Constitutional and administrative law with updating supplement
The primary sources for administrative law are the are available for free online at FDsys, (coverage begins in the mid-1990s for each source).
Enforcement decisions are published in a variety of case reporting systems -- for instance, the .
In its adjudicatory functions, the agencies often have their own judicial body, known as the Administrative Law Judge, who are part of their respective agency, but must be independent from the agency officials involved in certain action.
The administrative law judges are to adjudicate claims or disputes involving the agency, as an impartial trier of fact and law, and are prohibited by APA from engaging in any ex parte contact with the agency, unless upon notice and opportunities to all parties involved in the proceeding.
Some of the most notable agencies are the executive agencies such as the Department of Justice and Department of Defense, etc.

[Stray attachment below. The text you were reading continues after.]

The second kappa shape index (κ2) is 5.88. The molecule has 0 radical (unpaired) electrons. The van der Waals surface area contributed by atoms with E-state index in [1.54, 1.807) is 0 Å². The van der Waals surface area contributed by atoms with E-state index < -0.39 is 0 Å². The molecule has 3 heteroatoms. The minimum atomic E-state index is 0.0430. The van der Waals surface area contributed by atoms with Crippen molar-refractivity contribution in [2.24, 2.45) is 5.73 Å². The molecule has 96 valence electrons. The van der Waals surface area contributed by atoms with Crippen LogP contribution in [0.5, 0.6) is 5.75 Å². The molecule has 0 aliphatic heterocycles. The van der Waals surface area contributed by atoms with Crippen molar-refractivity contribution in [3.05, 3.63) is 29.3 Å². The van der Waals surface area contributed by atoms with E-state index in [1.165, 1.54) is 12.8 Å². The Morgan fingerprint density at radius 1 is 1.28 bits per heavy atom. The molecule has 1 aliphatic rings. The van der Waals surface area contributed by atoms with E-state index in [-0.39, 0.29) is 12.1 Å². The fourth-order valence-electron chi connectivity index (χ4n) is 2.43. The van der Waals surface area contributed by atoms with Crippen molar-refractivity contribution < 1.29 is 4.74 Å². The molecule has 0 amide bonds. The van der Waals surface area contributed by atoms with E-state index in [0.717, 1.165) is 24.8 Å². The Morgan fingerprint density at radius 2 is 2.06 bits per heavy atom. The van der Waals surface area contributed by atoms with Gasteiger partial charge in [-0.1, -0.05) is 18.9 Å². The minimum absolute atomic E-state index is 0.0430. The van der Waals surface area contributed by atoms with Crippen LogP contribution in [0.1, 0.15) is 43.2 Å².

as well as some independent agencies such as the Federal Trade Commission, Securities and Exchange Commission, and the Environmental Protection Agency, all of which are independent from the direct control of the President.
It is an essential purchase for all who already own the Main Work, and maintains its currency.
These and other limits have been codified, for the most part, into the overall statute known as the Administrative Procedure Act (APA) and state analogs, which provides for the roles and powers of all the agencies, and the procedures by which they must abide by in all their functions. Second, under the Auer deference, courts defer to the agency interpretations of its own ambiguous regulations.
APA categorizes administrative functions into formal and informal rulemaking and adjudication, which have binding effects, as well as guidance, which has no binding effect. Similar to the Chevron deference, the courts have that the agency’s interpretation of its own regulations are binding unless it is plainly erroneous or inconsistent with the regulation.
The can be used to learn about individual federal agencies and are available at the Law Library Reference Desk.
Both of these titles are published annually and include a description of all the executive departments and many independent agencies.